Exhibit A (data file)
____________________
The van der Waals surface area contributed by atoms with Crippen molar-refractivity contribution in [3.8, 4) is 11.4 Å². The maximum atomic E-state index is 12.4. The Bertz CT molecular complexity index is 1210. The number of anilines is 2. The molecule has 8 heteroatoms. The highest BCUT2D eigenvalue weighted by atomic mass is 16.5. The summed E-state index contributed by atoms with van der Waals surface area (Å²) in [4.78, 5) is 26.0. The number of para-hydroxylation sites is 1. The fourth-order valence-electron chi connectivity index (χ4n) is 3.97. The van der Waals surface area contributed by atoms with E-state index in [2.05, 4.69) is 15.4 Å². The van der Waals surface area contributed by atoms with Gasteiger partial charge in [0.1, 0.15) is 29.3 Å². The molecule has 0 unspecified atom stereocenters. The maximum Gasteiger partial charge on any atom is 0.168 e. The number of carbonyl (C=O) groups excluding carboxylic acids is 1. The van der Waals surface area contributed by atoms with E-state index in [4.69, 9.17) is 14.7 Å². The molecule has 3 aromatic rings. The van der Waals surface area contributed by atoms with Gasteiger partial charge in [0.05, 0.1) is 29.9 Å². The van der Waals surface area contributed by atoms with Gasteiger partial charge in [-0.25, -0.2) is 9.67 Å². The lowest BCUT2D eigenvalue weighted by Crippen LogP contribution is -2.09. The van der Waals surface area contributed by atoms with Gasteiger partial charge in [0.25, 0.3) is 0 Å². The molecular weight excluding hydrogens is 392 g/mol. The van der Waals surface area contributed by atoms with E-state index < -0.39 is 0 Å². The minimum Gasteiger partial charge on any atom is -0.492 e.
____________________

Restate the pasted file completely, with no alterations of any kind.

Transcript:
The van der Waals surface area contributed by atoms with Crippen molar-refractivity contribution in [3.8, 4) is 11.4 Å². The maximum atomic E-state index is 12.4. The Bertz CT molecular complexity index is 1210. The number of anilines is 2. The molecule has 8 heteroatoms. The highest BCUT2D eigenvalue weighted by atomic mass is 16.5. The summed E-state index contributed by atoms with van der Waals surface area (Å²) in [4.78, 5) is 26.0. The number of para-hydroxylation sites is 1. The fourth-order valence-electron chi connectivity index (χ4n) is 3.97. The van der Waals surface area contributed by atoms with E-state index in [2.05, 4.69) is 15.4 Å². The van der Waals surface area contributed by atoms with Gasteiger partial charge in [0.1, 0.15) is 29.3 Å². The molecule has 0 unspecified atom stereocenters. The maximum Gasteiger partial charge on any atom is 0.168 e. The number of carbonyl (C=O) groups excluding carboxylic acids is 1. The van der Waals surface area contributed by atoms with E-state index in [4.69, 9.17) is 14.7 Å². The molecule has 3 aromatic rings. The van der Waals surface area contributed by atoms with Gasteiger partial charge in [0.05, 0.1) is 29.9 Å². The van der Waals surface area contributed by atoms with Gasteiger partial charge in [-0.25, -0.2) is 9.67 Å². The lowest BCUT2D eigenvalue weighted by Crippen LogP contribution is -2.09. The van der Waals surface area contributed by atoms with Gasteiger partial charge in [0.25, 0.3) is 0 Å². The molecular weight excluding hydrogens is 392 g/mol. The van der Waals surface area contributed by atoms with E-state index < -0.39 is 0 Å². The minimum Gasteiger partial charge on any atom is -0.492 e.